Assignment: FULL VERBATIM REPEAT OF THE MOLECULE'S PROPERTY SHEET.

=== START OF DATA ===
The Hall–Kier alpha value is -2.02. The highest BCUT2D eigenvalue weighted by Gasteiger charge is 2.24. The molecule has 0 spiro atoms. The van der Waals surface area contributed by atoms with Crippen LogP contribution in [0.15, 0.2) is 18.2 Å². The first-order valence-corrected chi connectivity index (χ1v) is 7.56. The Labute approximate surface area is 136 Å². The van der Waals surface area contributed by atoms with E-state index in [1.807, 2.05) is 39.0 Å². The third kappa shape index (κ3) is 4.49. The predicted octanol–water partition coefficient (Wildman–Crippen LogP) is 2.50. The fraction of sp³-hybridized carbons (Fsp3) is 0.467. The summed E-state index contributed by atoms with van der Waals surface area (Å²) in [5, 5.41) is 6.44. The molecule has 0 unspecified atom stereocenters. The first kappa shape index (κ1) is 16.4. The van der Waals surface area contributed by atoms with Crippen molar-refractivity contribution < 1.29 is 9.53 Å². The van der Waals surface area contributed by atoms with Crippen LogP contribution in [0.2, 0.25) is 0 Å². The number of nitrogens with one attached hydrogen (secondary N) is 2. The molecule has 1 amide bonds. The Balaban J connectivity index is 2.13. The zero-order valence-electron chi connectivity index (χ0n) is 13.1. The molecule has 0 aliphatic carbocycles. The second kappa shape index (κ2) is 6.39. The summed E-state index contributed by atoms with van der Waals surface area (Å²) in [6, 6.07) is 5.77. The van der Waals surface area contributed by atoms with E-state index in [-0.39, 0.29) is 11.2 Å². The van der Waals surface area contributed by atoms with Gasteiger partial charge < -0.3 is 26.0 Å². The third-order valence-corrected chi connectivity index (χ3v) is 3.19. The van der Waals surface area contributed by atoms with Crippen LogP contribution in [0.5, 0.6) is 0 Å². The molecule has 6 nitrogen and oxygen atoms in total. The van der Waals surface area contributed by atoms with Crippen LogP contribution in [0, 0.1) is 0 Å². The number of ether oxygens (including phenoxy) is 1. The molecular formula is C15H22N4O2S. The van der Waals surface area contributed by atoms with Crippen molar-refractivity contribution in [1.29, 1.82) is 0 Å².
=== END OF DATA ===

The Hall–Kier alpha value is -2.02. The highest BCUT2D eigenvalue weighted by Gasteiger charge is 2.24. The molecule has 0 spiro atoms. The van der Waals surface area contributed by atoms with Crippen LogP contribution in [0.15, 0.2) is 18.2 Å². The first-order valence-corrected chi connectivity index (χ1v) is 7.56. The Labute approximate surface area is 136 Å². The van der Waals surface area contributed by atoms with E-state index in [1.807, 2.05) is 39.0 Å². The third kappa shape index (κ3) is 4.49. The predicted octanol–water partition coefficient (Wildman–Crippen LogP) is 2.50. The fraction of sp³-hybridized carbons (Fsp3) is 0.467. The summed E-state index contributed by atoms with van der Waals surface area (Å²) in [5, 5.41) is 6.44. The molecule has 0 unspecified atom stereocenters. The first kappa shape index (κ1) is 16.4. The van der Waals surface area contributed by atoms with Crippen molar-refractivity contribution < 1.29 is 9.53 Å². The van der Waals surface area contributed by atoms with Crippen LogP contribution in [0.2, 0.25) is 0 Å². The number of nitrogens with one attached hydrogen (secondary N) is 2. The molecule has 1 amide bonds. The Balaban J connectivity index is 2.13. The zero-order valence-electron chi connectivity index (χ0n) is 13.1. The molecule has 0 aliphatic carbocycles. The second kappa shape index (κ2) is 6.39. The summed E-state index contributed by atoms with van der Waals surface area (Å²) in [6, 6.07) is 5.77. The van der Waals surface area contributed by atoms with E-state index in [-0.39, 0.29) is 11.2 Å². The van der Waals surface area contributed by atoms with Gasteiger partial charge < -0.3 is 26.0 Å². The third-order valence-corrected chi connectivity index (χ3v) is 3.19. The van der Waals surface area contributed by atoms with Crippen LogP contribution in [0.5, 0.6) is 0 Å². The molecule has 6 nitrogen and oxygen atoms in total. The van der Waals surface area contributed by atoms with Crippen LogP contribution in [0, 0.1) is 0 Å². The number of ether oxygens (including phenoxy) is 1. The molecular formula is C15H22N4O2S. The van der Waals surface area contributed by atoms with Crippen molar-refractivity contribution in [1.29, 1.82) is 0 Å².